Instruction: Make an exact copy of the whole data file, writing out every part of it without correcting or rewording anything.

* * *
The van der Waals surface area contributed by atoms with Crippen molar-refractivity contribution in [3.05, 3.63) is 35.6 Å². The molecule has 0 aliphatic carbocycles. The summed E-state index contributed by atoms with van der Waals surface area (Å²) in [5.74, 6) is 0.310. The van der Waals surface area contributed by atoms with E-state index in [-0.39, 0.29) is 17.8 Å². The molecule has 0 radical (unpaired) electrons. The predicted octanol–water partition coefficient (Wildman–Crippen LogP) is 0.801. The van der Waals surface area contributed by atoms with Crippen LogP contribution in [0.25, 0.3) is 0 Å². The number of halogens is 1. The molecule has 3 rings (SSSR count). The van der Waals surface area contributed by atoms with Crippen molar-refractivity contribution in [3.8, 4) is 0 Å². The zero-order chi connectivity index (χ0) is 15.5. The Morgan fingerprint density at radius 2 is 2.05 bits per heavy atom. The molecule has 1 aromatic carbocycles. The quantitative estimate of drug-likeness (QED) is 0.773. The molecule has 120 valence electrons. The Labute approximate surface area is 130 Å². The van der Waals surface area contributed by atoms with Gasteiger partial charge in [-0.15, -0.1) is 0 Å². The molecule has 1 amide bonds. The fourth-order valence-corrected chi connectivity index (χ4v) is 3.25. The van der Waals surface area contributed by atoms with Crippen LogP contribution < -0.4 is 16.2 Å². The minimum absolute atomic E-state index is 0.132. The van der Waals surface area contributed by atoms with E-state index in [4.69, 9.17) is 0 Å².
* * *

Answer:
The van der Waals surface area contributed by atoms with Crippen molar-refractivity contribution in [3.05, 3.63) is 35.6 Å². The molecule has 0 aliphatic carbocycles. The summed E-state index contributed by atoms with van der Waals surface area (Å²) in [5.74, 6) is 0.310. The van der Waals surface area contributed by atoms with E-state index in [-0.39, 0.29) is 17.8 Å². The molecule has 0 radical (unpaired) electrons. The predicted octanol–water partition coefficient (Wildman–Crippen LogP) is 0.801. The van der Waals surface area contributed by atoms with Crippen LogP contribution in [0.25, 0.3) is 0 Å². The number of halogens is 1. The molecule has 3 rings (SSSR count). The van der Waals surface area contributed by atoms with Crippen molar-refractivity contribution in [3.8, 4) is 0 Å². The zero-order chi connectivity index (χ0) is 15.5. The Morgan fingerprint density at radius 2 is 2.05 bits per heavy atom. The molecule has 1 aromatic carbocycles. The quantitative estimate of drug-likeness (QED) is 0.773. The molecule has 120 valence electrons. The Labute approximate surface area is 130 Å². The van der Waals surface area contributed by atoms with Gasteiger partial charge in [-0.15, -0.1) is 0 Å². The molecule has 1 amide bonds. The fourth-order valence-corrected chi connectivity index (χ4v) is 3.25. The van der Waals surface area contributed by atoms with Crippen LogP contribution < -0.4 is 16.2 Å². The minimum absolute atomic E-state index is 0.132. The van der Waals surface area contributed by atoms with E-state index in [4.69, 9.17) is 0 Å².